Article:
Setaria sphacelata (Schumach.) Stapf & C.E.Hubb. ex Moss, Bull. Misc. Inform. Kew 1929: 195 1929. (Syn: Chaetochloa aurea (A.Braun) Hitchc. ………………………………………………………..);
Tropical & S. Africa, Madagascar: Angola, Benin, Botswana, Burkina, Burundi, Cameroon, Cape Provinces, Caprivi Strip, Central African Repu, Chad, Congo, Eritrea, Ethiopia, Free State, Gabon, Gambia, Ghana, Guinea, Guinea-Bissau, Ivory Coast, Kenya, KwaZulu-Natal, Lesotho, Madagascar, Malawi, Mali, Mauritania, Mozambique, Namibia, Niger, Nigeria, Northern Provinces, Rwanda, Senegal, Sierra Leone, Somalia, Sudan, Swaziland, Tanzania, Togo, Uganda, Zambia, Zaïre, Zimbabwe; Introduced into: Alabama, Andaman Is., Argentina Northeast, Argentina Northwest, Bangladesh, Brazil North, Brazil Northeast, Brazil South, Brazil Southeast, California, Cambodia, Caroline Is., Cook Is., Costa Rica, East Himalaya, Easter Is., Ecuador, Fiji, Florida, Hawaii, Honduras, India, Japan, Jawa, Laos, Marianas, Mauritius, Mexico Central, Mexico Southeast, Mexico Southwest, Mississippi, Myanmar, New Guinea, Nicaragua, Paraguay, Philippines, Réunion, Saudi Arabia, Society Is., Solomon Is., Sri Lanka, St.Helena, Taiwan, Thailand, Uruguay, Vietnam, West Himalaya, Yemen as per POWO;

Setaria sphacelata is a species of grass known by the common name African bristlegrass.
It is native to tropical Africa, but it is grown in many other areas as a forage for grazing livestock. It may also be planted to reduce the invasion of weeds.[1] In some places it grows in the wild as a naturalized species.
This is a rhizomatous perennial grass producing flattened, hairless stems over one meter in maximum height. The inflorescence is a dense, narrow panicle of bristly, orange-tinged spikelets up to 25 centimeters long.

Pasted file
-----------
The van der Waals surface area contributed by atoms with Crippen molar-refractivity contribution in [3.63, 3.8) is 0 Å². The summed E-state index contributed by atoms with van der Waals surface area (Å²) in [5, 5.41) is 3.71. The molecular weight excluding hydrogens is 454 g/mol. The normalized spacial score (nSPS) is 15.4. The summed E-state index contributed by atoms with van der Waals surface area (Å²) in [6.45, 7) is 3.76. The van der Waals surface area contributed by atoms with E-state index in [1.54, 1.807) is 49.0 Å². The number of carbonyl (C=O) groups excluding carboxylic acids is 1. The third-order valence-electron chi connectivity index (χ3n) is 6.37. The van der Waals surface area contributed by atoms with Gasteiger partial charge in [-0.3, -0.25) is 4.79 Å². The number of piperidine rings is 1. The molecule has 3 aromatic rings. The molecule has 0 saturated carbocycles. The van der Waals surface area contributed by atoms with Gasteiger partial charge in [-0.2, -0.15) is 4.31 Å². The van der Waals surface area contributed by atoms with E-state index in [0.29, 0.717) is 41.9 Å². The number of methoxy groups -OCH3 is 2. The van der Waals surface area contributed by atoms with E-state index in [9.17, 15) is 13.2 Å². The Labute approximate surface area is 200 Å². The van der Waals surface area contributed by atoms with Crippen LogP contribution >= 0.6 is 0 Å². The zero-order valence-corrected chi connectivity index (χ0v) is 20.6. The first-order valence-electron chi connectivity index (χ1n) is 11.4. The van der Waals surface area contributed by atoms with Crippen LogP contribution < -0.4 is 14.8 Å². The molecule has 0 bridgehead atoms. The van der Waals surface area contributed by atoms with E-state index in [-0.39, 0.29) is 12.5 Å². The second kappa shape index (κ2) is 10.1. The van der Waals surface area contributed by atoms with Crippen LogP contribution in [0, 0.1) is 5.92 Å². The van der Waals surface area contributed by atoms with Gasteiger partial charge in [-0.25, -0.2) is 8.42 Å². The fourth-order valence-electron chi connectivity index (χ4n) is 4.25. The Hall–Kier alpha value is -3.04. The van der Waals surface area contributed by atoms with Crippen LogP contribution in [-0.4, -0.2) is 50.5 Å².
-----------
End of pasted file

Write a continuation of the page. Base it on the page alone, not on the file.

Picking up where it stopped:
A number of cultivars have been developed for use in various climates and soil conditions. Pests include the buffel grass seed caterpillar (Mampava rhodoneura) and the fungus Pyricularia trisa.[1]
Setaria sphacelata is a food source for several avian species, including the Long-tailed Widowbird.
(From Wikipedia 26.4.13)

Poaceae, Cyperaceae and Juncaceae Week: Poaceae :020413 ARK-01 from Mumbai : Attachments (2).  7 posts by 4 authors.
Requesting ID of this grass found in Aarey Gardens, Mumbai in Feb 2013

looks like some Setaria sp

Is it a cultivated fodder grass? Close up pl. If cultivated, it could be Setaria sphacelata.

Thanks for your feedback.
It was found in the Aarey grasslands in Mumbai.
Aarey grasslands belong to the Maharashtra Dairy (cattle are reared there).
However, I am not sure whether this grass was cultivated or growing wild.
Hope this helps.

it should be Setaria sphacelata

‘Is it a cultivated fodder grass? Close up pl. If cultivated, it could be Setaria sphacelata.’
In response to … above request please find close of of the same grass species for definitive confirmation.
Not sure if it is cultivated.
Apologies for posting 18 months after request date but accessed this thread only today.
Attachments (1)

Thank you … for the closeup….. I think it matches my pics as well.
Attaching a cropped pic as well, at the time of the original post, I did not know how to crop pics 🙁
Attachments (1)

You have done a wonderful job … It’s the same species.

Pennisetum sp. (?) from Kamrup district, Assam :  Attachments (5). 4 posts by 3 authors.
Attaching images of what looks like Pennisetum sp. (?) collected from Kamrup district, Assam. Please ID the plant.
Date :15.06.2013
Location: Kamrup district, Assam
Family : Poaceae
Genus & species :Pennisetum sp. (?)
Habitat: Grows wild on road side
Habit : Herb

I am taking a chance, if it is about 3 ft, tall, can it be Setaria pumila ?

Received ID, as Setaria glauca.

Feedback from another thread:
My earlier upload of Setaria glauca have few differences with my present upload (species). I have collected both the specimen from different places of same district. The height of the my first specimen is more than the present one. Also there are some differences in leaf, colour of the inflorescence etc. Please clarify my confusion

Setaria pumila cannot have such long inflorescences. This one is Setaria sphacelata, which is a cultivated fodder grass also called Kazungula.

Thank you very much Sir for the ID of this grass, along with the difference with S. pumila.


Grass for ID : Nasik : 09DEC21 : AK – 10: 3 images.
A wild grass seen by the roadside in Nasik.

Setaria sphacelata (usually cultivated as fodder grass)




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